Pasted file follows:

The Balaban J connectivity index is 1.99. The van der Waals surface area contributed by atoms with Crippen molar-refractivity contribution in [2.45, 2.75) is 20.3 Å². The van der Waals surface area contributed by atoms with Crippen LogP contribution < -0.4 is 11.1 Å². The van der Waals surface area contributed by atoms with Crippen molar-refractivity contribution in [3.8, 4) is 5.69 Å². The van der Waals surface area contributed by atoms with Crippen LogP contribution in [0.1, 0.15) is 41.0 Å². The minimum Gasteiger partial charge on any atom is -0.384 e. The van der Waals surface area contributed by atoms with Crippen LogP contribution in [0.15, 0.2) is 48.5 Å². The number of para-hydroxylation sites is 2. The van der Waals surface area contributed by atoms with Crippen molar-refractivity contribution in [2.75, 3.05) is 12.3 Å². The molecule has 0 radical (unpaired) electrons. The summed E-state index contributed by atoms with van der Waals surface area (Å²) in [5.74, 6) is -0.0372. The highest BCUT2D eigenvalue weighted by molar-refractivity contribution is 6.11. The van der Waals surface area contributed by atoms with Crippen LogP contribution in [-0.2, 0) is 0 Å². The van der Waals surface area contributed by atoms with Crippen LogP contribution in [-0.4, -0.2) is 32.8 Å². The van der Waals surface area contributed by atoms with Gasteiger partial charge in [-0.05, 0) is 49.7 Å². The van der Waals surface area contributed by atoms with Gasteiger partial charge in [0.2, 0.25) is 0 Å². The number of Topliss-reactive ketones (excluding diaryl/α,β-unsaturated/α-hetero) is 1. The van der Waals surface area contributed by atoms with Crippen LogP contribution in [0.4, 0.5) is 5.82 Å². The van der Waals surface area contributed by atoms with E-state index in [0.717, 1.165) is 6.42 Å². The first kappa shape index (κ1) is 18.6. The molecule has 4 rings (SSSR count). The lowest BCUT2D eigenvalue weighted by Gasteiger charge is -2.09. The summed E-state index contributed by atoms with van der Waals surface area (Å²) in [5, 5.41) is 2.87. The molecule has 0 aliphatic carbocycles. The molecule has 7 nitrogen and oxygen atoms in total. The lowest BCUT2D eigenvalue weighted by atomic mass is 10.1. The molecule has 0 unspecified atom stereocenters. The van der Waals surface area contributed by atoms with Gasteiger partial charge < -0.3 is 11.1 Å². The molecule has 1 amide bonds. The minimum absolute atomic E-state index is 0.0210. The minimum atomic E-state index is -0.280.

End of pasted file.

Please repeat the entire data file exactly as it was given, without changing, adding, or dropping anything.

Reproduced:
The Balaban J connectivity index is 1.99. The van der Waals surface area contributed by atoms with Crippen molar-refractivity contribution in [2.45, 2.75) is 20.3 Å². The van der Waals surface area contributed by atoms with Crippen LogP contribution < -0.4 is 11.1 Å². The van der Waals surface area contributed by atoms with Crippen molar-refractivity contribution in [3.8, 4) is 5.69 Å². The van der Waals surface area contributed by atoms with Crippen LogP contribution in [0.1, 0.15) is 41.0 Å². The minimum Gasteiger partial charge on any atom is -0.384 e. The van der Waals surface area contributed by atoms with Crippen LogP contribution in [0.15, 0.2) is 48.5 Å². The number of para-hydroxylation sites is 2. The van der Waals surface area contributed by atoms with Crippen molar-refractivity contribution in [2.75, 3.05) is 12.3 Å². The molecule has 0 radical (unpaired) electrons. The summed E-state index contributed by atoms with van der Waals surface area (Å²) in [5.74, 6) is -0.0372. The highest BCUT2D eigenvalue weighted by molar-refractivity contribution is 6.11. The van der Waals surface area contributed by atoms with Crippen LogP contribution in [-0.2, 0) is 0 Å². The van der Waals surface area contributed by atoms with Crippen LogP contribution in [-0.4, -0.2) is 32.8 Å². The van der Waals surface area contributed by atoms with Gasteiger partial charge in [-0.05, 0) is 49.7 Å². The van der Waals surface area contributed by atoms with Gasteiger partial charge in [0.2, 0.25) is 0 Å². The number of Topliss-reactive ketones (excluding diaryl/α,β-unsaturated/α-hetero) is 1. The van der Waals surface area contributed by atoms with Crippen LogP contribution in [0.4, 0.5) is 5.82 Å². The van der Waals surface area contributed by atoms with E-state index in [0.717, 1.165) is 6.42 Å². The first kappa shape index (κ1) is 18.6. The molecule has 4 rings (SSSR count). The lowest BCUT2D eigenvalue weighted by Gasteiger charge is -2.09. The summed E-state index contributed by atoms with van der Waals surface area (Å²) in [5, 5.41) is 2.87. The molecule has 0 aliphatic carbocycles. The molecule has 7 nitrogen and oxygen atoms in total. The lowest BCUT2D eigenvalue weighted by atomic mass is 10.1. The molecule has 0 unspecified atom stereocenters. The van der Waals surface area contributed by atoms with Gasteiger partial charge < -0.3 is 11.1 Å². The molecule has 1 amide bonds. The minimum absolute atomic E-state index is 0.0210. The minimum atomic E-state index is -0.280.